Home to the first tramway in Europe, Birkenhead was established in 1150 AD and enjoyed its rural status until the industrial revolution caught up with the town in the mid 1800s
Up until the 1820s, Birkenhead was mainly a centre for agriculture with a small population. Being so close to Liverpool, but having lower land values, it was the ideal place in which to expand. The catalyst was the ferry service, but demand became too great, and a solution was needed. Many saw the building of a bridge to be the ideal solution, but this was seen as being too expensive and impractical due to the type of vessels that had to use the docks. It was for this reason that the Mersey Rail Tunnel, Kingsway and Queensway were built.
The importance of Birkenhead grew substantially with the building of Morpeth & Egerton Docks in 1847, which in turn lead to an increase in population. The 1850s saw the creation of the great floats. Created over 110 acres, they have more than four miles of quays and were split into the East (1851) and West (1860) Floats.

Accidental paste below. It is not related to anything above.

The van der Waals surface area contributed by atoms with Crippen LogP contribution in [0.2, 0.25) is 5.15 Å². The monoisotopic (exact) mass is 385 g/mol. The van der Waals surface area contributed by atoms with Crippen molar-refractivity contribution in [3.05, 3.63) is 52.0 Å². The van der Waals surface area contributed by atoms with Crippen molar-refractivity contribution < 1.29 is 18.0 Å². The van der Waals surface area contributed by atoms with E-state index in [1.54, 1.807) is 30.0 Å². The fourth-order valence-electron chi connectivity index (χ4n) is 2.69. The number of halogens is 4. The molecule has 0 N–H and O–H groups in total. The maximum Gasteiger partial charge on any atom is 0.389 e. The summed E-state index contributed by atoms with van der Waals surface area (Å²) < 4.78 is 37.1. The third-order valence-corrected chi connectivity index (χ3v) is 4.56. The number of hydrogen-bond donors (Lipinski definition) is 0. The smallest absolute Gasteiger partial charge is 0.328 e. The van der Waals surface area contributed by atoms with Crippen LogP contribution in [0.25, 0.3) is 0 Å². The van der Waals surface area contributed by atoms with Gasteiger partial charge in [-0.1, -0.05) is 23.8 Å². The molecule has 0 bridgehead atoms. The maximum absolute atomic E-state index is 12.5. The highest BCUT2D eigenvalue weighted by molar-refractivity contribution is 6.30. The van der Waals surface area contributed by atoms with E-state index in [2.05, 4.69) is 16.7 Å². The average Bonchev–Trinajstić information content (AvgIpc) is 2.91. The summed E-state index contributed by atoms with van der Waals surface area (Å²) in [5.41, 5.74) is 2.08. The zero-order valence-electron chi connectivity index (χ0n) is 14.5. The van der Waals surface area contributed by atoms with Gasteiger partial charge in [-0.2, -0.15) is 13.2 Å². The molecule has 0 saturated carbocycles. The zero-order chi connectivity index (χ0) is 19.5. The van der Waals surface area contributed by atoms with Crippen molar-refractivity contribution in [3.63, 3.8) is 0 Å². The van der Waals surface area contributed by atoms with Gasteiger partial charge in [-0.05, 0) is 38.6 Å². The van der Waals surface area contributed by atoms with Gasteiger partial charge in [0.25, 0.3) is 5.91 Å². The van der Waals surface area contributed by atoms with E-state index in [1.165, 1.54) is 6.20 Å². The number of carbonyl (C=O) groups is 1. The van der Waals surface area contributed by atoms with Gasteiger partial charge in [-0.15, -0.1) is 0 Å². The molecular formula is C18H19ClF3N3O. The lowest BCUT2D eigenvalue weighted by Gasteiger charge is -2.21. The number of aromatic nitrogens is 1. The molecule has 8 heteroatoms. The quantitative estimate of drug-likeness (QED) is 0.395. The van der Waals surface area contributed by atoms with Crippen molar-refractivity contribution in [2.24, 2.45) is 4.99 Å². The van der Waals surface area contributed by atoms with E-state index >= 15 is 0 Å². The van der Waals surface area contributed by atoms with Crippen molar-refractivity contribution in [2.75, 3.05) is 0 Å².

Another first for the town was Birkenhead Park. In 1847, it became the first publicly funded park. Plans to build a park began at the beginning of the decade and Birkenhead’s commissioners soon bought land to transform into a park complete with lakes, lodges and open spaces. The park was such a success that when F.L. Olmstead visited in 1950 during a tour of Europe, the designer of Central Park in New York City incorporated many of the features he had seen in Birkenhead.
Now, Birkenhead once again represents a golden opportunity for development and with the proposed development of Wirral Waters, can now catch up with the High-Rise revolution.